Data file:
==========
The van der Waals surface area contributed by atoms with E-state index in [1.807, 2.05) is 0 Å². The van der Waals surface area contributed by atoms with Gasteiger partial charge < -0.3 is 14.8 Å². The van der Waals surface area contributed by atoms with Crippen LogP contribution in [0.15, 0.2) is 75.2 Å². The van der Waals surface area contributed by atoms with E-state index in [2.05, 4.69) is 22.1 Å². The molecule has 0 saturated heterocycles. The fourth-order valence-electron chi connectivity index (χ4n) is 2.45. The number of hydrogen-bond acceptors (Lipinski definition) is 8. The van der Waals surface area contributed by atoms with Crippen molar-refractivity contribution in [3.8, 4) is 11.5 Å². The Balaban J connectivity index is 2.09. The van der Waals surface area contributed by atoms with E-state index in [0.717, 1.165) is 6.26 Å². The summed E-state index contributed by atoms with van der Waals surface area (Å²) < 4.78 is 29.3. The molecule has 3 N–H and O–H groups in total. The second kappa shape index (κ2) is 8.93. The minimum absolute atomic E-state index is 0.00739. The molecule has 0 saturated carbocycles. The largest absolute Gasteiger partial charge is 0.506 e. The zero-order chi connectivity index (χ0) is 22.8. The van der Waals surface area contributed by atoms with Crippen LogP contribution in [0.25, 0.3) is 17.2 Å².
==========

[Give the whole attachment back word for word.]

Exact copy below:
The van der Waals surface area contributed by atoms with E-state index in [1.807, 2.05) is 0 Å². The van der Waals surface area contributed by atoms with Gasteiger partial charge < -0.3 is 14.8 Å². The van der Waals surface area contributed by atoms with Crippen LogP contribution in [0.15, 0.2) is 75.2 Å². The van der Waals surface area contributed by atoms with E-state index in [2.05, 4.69) is 22.1 Å². The molecule has 0 saturated heterocycles. The fourth-order valence-electron chi connectivity index (χ4n) is 2.45. The number of hydrogen-bond acceptors (Lipinski definition) is 8. The van der Waals surface area contributed by atoms with Crippen molar-refractivity contribution in [3.8, 4) is 11.5 Å². The Balaban J connectivity index is 2.09. The van der Waals surface area contributed by atoms with E-state index in [0.717, 1.165) is 6.26 Å². The summed E-state index contributed by atoms with van der Waals surface area (Å²) < 4.78 is 29.3. The molecule has 3 N–H and O–H groups in total. The second kappa shape index (κ2) is 8.93. The minimum absolute atomic E-state index is 0.00739. The molecule has 0 saturated carbocycles. The largest absolute Gasteiger partial charge is 0.506 e. The zero-order chi connectivity index (χ0) is 22.8. The van der Waals surface area contributed by atoms with Crippen LogP contribution in [0.25, 0.3) is 17.2 Å².